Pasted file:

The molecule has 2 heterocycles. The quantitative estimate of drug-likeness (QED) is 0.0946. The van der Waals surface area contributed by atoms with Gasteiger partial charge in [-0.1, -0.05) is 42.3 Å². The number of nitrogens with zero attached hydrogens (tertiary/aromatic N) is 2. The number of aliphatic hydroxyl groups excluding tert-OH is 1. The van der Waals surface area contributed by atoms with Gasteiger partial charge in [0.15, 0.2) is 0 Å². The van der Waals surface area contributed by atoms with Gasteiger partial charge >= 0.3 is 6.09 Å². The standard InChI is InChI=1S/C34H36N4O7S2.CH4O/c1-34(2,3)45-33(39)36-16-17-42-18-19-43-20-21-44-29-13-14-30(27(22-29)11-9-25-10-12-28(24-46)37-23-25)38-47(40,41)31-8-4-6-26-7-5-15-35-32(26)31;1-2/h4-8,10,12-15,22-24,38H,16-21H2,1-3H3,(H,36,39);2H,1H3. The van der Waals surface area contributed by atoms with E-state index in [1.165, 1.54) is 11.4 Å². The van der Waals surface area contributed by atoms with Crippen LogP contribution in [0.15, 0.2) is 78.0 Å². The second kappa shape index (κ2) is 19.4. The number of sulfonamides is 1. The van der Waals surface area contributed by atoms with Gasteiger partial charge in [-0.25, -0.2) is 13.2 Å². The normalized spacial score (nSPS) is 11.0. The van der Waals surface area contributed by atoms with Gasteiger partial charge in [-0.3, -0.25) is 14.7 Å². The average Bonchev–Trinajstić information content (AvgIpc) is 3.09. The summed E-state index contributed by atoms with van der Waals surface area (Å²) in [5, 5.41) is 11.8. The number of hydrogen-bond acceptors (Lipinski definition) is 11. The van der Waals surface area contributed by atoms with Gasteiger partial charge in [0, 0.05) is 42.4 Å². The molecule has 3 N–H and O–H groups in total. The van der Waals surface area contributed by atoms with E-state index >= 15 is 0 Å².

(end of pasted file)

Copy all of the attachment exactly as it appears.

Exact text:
The molecule has 2 heterocycles. The quantitative estimate of drug-likeness (QED) is 0.0946. The van der Waals surface area contributed by atoms with Gasteiger partial charge in [-0.1, -0.05) is 42.3 Å². The number of nitrogens with zero attached hydrogens (tertiary/aromatic N) is 2. The number of aliphatic hydroxyl groups excluding tert-OH is 1. The van der Waals surface area contributed by atoms with Gasteiger partial charge in [0.15, 0.2) is 0 Å². The van der Waals surface area contributed by atoms with Gasteiger partial charge >= 0.3 is 6.09 Å². The standard InChI is InChI=1S/C34H36N4O7S2.CH4O/c1-34(2,3)45-33(39)36-16-17-42-18-19-43-20-21-44-29-13-14-30(27(22-29)11-9-25-10-12-28(24-46)37-23-25)38-47(40,41)31-8-4-6-26-7-5-15-35-32(26)31;1-2/h4-8,10,12-15,22-24,38H,16-21H2,1-3H3,(H,36,39);2H,1H3. The van der Waals surface area contributed by atoms with E-state index in [1.165, 1.54) is 11.4 Å². The van der Waals surface area contributed by atoms with Crippen LogP contribution in [0.15, 0.2) is 78.0 Å². The second kappa shape index (κ2) is 19.4. The number of sulfonamides is 1. The van der Waals surface area contributed by atoms with Gasteiger partial charge in [-0.25, -0.2) is 13.2 Å². The normalized spacial score (nSPS) is 11.0. The van der Waals surface area contributed by atoms with Gasteiger partial charge in [-0.3, -0.25) is 14.7 Å². The average Bonchev–Trinajstić information content (AvgIpc) is 3.09. The summed E-state index contributed by atoms with van der Waals surface area (Å²) in [5, 5.41) is 11.8. The number of hydrogen-bond acceptors (Lipinski definition) is 11. The van der Waals surface area contributed by atoms with Gasteiger partial charge in [0, 0.05) is 42.4 Å². The molecule has 3 N–H and O–H groups in total. The van der Waals surface area contributed by atoms with E-state index >= 15 is 0 Å².